Earlier this week, the U.S. Department of Transportation’s Office of Inspector General announced it will audit the FMCSA’s medical certificate program.
The objectives of the audit will be to evaluate the FMCSA’s procedures for oversight of its medical certificate program and validating information in its National Registry of Certified Medical Examiners.
The justification for the audit appears to be based on six convictions related to fraud in the medical certification process since August 2014. In a memorandum to FMCSA Administrator Ray Martinez, Assistant Inspector General Barry DeWeese also cited an 11 percent increase in large truck and bus fatality crashes from 2012 to 2017.
“One key area of addressing motor carrier safety is to ensure that commercial drivers maintain a valid medical certificate, which confirms they are healthy enough to safely operate a commercial vehicle,” DeWeese wrote.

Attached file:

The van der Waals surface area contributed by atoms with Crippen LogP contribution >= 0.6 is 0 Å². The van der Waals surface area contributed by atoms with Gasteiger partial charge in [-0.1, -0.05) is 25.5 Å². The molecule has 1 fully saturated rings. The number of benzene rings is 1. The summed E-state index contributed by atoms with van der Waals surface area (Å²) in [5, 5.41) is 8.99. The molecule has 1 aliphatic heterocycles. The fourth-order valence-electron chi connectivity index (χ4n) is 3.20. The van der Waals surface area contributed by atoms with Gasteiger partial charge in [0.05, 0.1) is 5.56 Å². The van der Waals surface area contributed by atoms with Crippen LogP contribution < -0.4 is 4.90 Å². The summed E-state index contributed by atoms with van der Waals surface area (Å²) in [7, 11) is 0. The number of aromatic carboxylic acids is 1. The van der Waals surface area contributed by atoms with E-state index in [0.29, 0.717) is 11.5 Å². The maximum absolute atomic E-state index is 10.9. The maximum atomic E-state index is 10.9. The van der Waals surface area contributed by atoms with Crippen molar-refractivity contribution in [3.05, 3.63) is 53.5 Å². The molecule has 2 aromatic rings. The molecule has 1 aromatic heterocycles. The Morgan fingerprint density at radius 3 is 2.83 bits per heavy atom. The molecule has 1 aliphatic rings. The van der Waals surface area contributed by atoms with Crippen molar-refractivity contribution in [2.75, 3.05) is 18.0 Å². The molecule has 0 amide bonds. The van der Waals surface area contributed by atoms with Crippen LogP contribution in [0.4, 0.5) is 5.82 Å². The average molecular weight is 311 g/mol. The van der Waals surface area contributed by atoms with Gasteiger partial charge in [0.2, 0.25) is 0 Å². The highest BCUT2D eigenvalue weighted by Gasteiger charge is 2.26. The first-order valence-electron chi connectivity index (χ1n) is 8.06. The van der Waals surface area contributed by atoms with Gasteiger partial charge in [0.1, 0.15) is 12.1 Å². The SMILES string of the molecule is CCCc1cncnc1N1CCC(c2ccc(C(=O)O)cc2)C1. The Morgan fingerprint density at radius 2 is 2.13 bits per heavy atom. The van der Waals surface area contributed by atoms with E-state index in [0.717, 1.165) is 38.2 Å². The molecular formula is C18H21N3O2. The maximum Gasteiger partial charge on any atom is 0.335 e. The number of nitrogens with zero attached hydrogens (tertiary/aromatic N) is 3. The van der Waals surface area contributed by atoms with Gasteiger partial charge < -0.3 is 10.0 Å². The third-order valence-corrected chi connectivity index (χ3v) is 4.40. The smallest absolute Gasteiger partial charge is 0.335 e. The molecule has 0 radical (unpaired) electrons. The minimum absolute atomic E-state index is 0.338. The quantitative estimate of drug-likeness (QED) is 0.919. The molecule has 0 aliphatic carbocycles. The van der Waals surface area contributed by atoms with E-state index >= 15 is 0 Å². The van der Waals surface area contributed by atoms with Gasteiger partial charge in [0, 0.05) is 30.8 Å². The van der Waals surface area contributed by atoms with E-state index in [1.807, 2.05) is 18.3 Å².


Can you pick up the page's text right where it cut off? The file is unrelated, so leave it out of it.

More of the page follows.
While the Owner-Operator Independent Drivers Association questions the reasons given for the audit, the Association is hopeful it will shed light on other problems with the medical certification program that negatively affect drivers.
“We don’t think that six fraud convictions in nearly five years indicate that this is a widespread problem,” OOIDA Executive Vice President Lewie Pugh said. “But we do hope the audit will reveal some of the other issues we have with the entire medical examiner’s certification integration rule, such as how second opinions will work and how the driver is going to be notified that the state did receive his medical certification.”
A DOT physical for commercial driver medical certification is valid for up to two years.
According to the OIG, the audit is scheduled to begin immediately.
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